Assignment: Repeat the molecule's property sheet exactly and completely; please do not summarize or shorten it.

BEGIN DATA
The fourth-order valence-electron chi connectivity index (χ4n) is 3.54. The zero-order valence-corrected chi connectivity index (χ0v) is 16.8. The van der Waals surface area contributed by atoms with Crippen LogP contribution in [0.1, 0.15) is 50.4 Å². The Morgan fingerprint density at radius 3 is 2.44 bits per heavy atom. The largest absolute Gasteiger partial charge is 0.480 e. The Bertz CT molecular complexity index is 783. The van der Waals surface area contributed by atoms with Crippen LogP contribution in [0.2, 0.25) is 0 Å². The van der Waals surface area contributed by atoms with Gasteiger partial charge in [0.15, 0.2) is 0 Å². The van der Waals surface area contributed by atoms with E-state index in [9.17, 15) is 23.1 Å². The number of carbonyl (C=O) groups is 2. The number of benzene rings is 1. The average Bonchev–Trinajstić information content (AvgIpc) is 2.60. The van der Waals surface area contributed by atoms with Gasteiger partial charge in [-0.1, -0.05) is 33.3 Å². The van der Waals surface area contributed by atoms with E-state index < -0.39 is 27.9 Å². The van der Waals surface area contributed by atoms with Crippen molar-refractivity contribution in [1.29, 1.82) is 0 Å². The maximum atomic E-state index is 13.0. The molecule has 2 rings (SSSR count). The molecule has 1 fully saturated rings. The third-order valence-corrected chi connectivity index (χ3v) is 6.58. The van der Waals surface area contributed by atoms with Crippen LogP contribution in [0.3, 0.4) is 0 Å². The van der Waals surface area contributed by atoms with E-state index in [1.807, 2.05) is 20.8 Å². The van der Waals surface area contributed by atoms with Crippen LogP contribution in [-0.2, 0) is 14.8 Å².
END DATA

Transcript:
The fourth-order valence-electron chi connectivity index (χ4n) is 3.54. The zero-order valence-corrected chi connectivity index (χ0v) is 16.8. The van der Waals surface area contributed by atoms with Crippen LogP contribution in [0.1, 0.15) is 50.4 Å². The Morgan fingerprint density at radius 3 is 2.44 bits per heavy atom. The largest absolute Gasteiger partial charge is 0.480 e. The Bertz CT molecular complexity index is 783. The van der Waals surface area contributed by atoms with Crippen LogP contribution in [0.2, 0.25) is 0 Å². The van der Waals surface area contributed by atoms with Gasteiger partial charge in [0.15, 0.2) is 0 Å². The van der Waals surface area contributed by atoms with E-state index in [9.17, 15) is 23.1 Å². The number of carbonyl (C=O) groups is 2. The number of benzene rings is 1. The average Bonchev–Trinajstić information content (AvgIpc) is 2.60. The van der Waals surface area contributed by atoms with Gasteiger partial charge in [-0.1, -0.05) is 33.3 Å². The van der Waals surface area contributed by atoms with E-state index < -0.39 is 27.9 Å². The van der Waals surface area contributed by atoms with Crippen molar-refractivity contribution in [1.29, 1.82) is 0 Å². The maximum atomic E-state index is 13.0. The molecule has 2 rings (SSSR count). The molecule has 1 fully saturated rings. The third-order valence-corrected chi connectivity index (χ3v) is 6.58. The van der Waals surface area contributed by atoms with Crippen LogP contribution in [0.3, 0.4) is 0 Å². The van der Waals surface area contributed by atoms with E-state index in [1.807, 2.05) is 20.8 Å². The van der Waals surface area contributed by atoms with Crippen LogP contribution in [-0.2, 0) is 14.8 Å².